What about fruits and vegetables and obesity? Researchers from Pennsylvania State University have studied the concept of energy density for many years. Foods such as fruits and vegetables have low energy density because they are heavy by weight but low in calories. Recent research revealed that when individuals were asked to consume nine to 12 daily servings of fruits and vegetables and two to three servings of low-fat dairy a day, those that increased their fruit and vegetable intake the most lost the most weight – an average of 13 pounds over six months.

We have come a long way from the reasons our parents recommended fruits and vegetables. Today, we know the powerful phytochemicals in fruits and vegetables can prevent or delay chronic diseases, and that is why the recommendations for fruits and vegetables were increased in the latest Dietary Guidelines for Americans and MyPyramid. Make Smart Choices and eat more fruits and vegetables.

Heli Roy


Tuesday, April 22, 2008

Eat More Whole Grains

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The word about whole grains is getting out. While shopping for some cereal recently, I noticed a number of cereals advertising themselves as whole-grain. You can get a cereal in about any whole-grain form you like, and some even say that they have more than one whole grain in the cereal.

A recent study reported on the relationship between whole grains in the diet and chronic disease. The conclusion is that intake of whole grains affects weight, BMI and waist circumstances. In everyday language that means eating more whole grains can help with weight control and big bellies.

Before buying a product that advertises itself as whole-grain, though, read the label. Make sure you are getting a whole grain. I found that some products that call themselves whole-grain are not. Furthermore, it appears to me that the more natural our foods are, the better they are for us. Whole grains, fresh fruits and vegetables. These products are less processed and good for you. Eat plenty.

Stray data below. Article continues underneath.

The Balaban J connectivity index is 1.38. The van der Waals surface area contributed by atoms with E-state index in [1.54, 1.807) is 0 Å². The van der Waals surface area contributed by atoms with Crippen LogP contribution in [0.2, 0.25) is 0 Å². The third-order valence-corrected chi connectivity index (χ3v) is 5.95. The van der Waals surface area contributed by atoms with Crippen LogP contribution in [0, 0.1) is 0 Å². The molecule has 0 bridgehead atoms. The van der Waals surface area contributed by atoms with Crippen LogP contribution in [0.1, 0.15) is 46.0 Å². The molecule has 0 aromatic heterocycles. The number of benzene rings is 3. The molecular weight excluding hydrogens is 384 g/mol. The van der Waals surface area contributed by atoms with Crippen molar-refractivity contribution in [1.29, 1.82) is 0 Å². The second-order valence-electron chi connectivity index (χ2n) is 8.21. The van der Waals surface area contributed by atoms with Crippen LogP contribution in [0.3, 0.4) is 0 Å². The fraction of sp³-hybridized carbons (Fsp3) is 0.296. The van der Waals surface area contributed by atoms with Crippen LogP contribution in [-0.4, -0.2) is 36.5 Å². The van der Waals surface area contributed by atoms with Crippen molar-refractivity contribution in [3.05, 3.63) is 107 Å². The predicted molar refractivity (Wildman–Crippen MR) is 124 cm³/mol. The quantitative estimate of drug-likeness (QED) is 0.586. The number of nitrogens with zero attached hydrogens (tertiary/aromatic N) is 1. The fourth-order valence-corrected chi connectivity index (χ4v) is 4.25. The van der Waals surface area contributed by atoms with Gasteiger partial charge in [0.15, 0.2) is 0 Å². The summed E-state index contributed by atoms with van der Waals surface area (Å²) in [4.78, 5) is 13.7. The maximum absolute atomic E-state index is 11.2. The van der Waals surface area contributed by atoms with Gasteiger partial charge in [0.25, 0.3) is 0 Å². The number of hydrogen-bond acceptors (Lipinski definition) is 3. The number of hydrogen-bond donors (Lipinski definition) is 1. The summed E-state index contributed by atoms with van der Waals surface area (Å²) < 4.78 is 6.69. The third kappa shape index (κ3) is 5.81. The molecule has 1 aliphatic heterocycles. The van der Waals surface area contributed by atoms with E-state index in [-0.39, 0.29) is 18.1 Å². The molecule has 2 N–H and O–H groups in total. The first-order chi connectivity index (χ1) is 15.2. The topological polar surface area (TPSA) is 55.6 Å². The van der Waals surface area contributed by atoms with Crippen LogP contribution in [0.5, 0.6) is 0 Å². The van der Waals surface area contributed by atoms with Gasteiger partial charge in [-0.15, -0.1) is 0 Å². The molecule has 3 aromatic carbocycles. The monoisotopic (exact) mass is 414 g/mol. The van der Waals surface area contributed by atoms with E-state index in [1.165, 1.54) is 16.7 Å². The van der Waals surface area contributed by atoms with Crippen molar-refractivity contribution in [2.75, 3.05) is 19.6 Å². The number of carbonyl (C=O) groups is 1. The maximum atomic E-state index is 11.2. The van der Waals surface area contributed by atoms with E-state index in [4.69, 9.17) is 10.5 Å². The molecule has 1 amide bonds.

Finally, if you are serious about the lifestyle change, then shifting your nutrition plan to incorporate more whole grains and fresh fruits and vegetables appears to be a good first step.

I’ll discuss the fruit part of your nutrition plan tomorrow. In the meantime, get out and move around.

Bill Richardson

Nutritionist's Response

The study that the chancellor mentions was published in the December issue of American Journal of Clinical Nutrition. The publication is part of an ongoing Baltimore Longitudinal Study on Aging (BLSA). This study was begun in 1958, and volunteers have been followed since 1978. The National Institute on Aging supports the BLSA, America's longest-running scientific study of human aging. BLSA scientists are learning what happens as people age and how to sort out changes due to aging from those due to disease or other causes. More than 1,400 men and women are study volunteers. They range in age from their 20s to their 90s. Participants return yearly for assessments on weight, height and body composition. Some of them also take part in an optional dietary assessment portion of the study. The subjects that volunteered for the dietary assessment keep seven-day diet records.